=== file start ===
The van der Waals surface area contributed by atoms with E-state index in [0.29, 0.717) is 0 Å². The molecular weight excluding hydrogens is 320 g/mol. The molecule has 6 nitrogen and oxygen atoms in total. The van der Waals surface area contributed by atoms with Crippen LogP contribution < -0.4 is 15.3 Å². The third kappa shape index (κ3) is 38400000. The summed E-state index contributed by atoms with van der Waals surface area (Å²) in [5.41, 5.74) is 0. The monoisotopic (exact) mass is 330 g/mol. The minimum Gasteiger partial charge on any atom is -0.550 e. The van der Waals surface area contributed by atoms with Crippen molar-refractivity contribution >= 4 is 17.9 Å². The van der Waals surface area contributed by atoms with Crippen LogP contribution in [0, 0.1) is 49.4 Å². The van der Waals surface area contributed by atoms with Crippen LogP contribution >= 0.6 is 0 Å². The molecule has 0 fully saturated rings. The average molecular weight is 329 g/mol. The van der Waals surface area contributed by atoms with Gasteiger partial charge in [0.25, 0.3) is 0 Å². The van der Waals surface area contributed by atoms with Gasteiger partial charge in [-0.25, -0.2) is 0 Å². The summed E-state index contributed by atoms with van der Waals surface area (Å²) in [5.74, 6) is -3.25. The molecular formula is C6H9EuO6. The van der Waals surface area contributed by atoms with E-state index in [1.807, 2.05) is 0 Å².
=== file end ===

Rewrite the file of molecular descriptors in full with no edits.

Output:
The van der Waals surface area contributed by atoms with E-state index in [0.29, 0.717) is 0 Å². The molecular weight excluding hydrogens is 320 g/mol. The molecule has 6 nitrogen and oxygen atoms in total. The van der Waals surface area contributed by atoms with Crippen LogP contribution < -0.4 is 15.3 Å². The third kappa shape index (κ3) is 38400000. The summed E-state index contributed by atoms with van der Waals surface area (Å²) in [5.41, 5.74) is 0. The monoisotopic (exact) mass is 330 g/mol. The minimum Gasteiger partial charge on any atom is -0.550 e. The van der Waals surface area contributed by atoms with Crippen molar-refractivity contribution >= 4 is 17.9 Å². The van der Waals surface area contributed by atoms with Crippen LogP contribution in [0, 0.1) is 49.4 Å². The van der Waals surface area contributed by atoms with Crippen LogP contribution >= 0.6 is 0 Å². The molecule has 0 fully saturated rings. The average molecular weight is 329 g/mol. The van der Waals surface area contributed by atoms with Gasteiger partial charge in [0.25, 0.3) is 0 Å². The van der Waals surface area contributed by atoms with Gasteiger partial charge in [-0.25, -0.2) is 0 Å². The summed E-state index contributed by atoms with van der Waals surface area (Å²) in [5.74, 6) is -3.25. The molecular formula is C6H9EuO6. The van der Waals surface area contributed by atoms with E-state index in [1.807, 2.05) is 0 Å².